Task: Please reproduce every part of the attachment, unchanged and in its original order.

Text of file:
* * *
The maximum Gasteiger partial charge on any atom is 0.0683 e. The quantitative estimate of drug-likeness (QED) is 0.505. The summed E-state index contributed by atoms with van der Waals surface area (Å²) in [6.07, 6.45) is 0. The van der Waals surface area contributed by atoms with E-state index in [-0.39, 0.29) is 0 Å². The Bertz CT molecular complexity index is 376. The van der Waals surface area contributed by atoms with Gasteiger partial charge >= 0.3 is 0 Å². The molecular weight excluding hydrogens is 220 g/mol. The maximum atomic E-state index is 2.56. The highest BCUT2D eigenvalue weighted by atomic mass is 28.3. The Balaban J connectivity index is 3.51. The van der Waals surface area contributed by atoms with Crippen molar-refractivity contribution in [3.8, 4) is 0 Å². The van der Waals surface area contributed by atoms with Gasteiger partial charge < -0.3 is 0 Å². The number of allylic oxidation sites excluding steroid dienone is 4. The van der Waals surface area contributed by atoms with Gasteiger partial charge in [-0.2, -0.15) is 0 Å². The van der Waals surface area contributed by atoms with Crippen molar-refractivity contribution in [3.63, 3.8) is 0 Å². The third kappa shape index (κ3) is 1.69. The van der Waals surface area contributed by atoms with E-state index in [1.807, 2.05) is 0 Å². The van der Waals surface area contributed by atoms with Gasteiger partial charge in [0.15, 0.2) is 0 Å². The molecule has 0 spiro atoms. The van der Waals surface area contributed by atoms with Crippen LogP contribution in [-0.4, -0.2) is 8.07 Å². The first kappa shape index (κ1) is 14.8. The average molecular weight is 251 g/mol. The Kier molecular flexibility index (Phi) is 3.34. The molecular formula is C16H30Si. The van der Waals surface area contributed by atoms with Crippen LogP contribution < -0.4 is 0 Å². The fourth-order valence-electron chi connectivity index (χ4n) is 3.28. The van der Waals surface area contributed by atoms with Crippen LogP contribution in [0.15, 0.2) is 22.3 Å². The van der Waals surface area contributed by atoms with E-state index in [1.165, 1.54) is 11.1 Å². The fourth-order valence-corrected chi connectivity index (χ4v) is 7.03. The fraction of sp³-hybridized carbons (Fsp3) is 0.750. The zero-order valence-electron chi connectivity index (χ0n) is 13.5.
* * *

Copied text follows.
The maximum Gasteiger partial charge on any atom is 0.0683 e. The quantitative estimate of drug-likeness (QED) is 0.505. The summed E-state index contributed by atoms with van der Waals surface area (Å²) in [6.07, 6.45) is 0. The van der Waals surface area contributed by atoms with E-state index in [-0.39, 0.29) is 0 Å². The Bertz CT molecular complexity index is 376. The van der Waals surface area contributed by atoms with Gasteiger partial charge >= 0.3 is 0 Å². The molecular weight excluding hydrogens is 220 g/mol. The maximum atomic E-state index is 2.56. The highest BCUT2D eigenvalue weighted by atomic mass is 28.3. The Balaban J connectivity index is 3.51. The van der Waals surface area contributed by atoms with Crippen molar-refractivity contribution in [3.8, 4) is 0 Å². The van der Waals surface area contributed by atoms with Gasteiger partial charge < -0.3 is 0 Å². The number of allylic oxidation sites excluding steroid dienone is 4. The van der Waals surface area contributed by atoms with Gasteiger partial charge in [-0.2, -0.15) is 0 Å². The van der Waals surface area contributed by atoms with Crippen molar-refractivity contribution in [3.63, 3.8) is 0 Å². The third kappa shape index (κ3) is 1.69. The van der Waals surface area contributed by atoms with E-state index in [1.807, 2.05) is 0 Å². The van der Waals surface area contributed by atoms with Gasteiger partial charge in [0.15, 0.2) is 0 Å². The molecule has 0 spiro atoms. The van der Waals surface area contributed by atoms with Crippen LogP contribution in [-0.4, -0.2) is 8.07 Å². The first kappa shape index (κ1) is 14.8. The average molecular weight is 251 g/mol. The Kier molecular flexibility index (Phi) is 3.34. The molecular formula is C16H30Si. The van der Waals surface area contributed by atoms with Crippen LogP contribution < -0.4 is 0 Å². The fourth-order valence-electron chi connectivity index (χ4n) is 3.28. The van der Waals surface area contributed by atoms with Crippen LogP contribution in [0.15, 0.2) is 22.3 Å². The van der Waals surface area contributed by atoms with E-state index in [1.165, 1.54) is 11.1 Å². The fourth-order valence-corrected chi connectivity index (χ4v) is 7.03. The fraction of sp³-hybridized carbons (Fsp3) is 0.750. The zero-order valence-electron chi connectivity index (χ0n) is 13.5.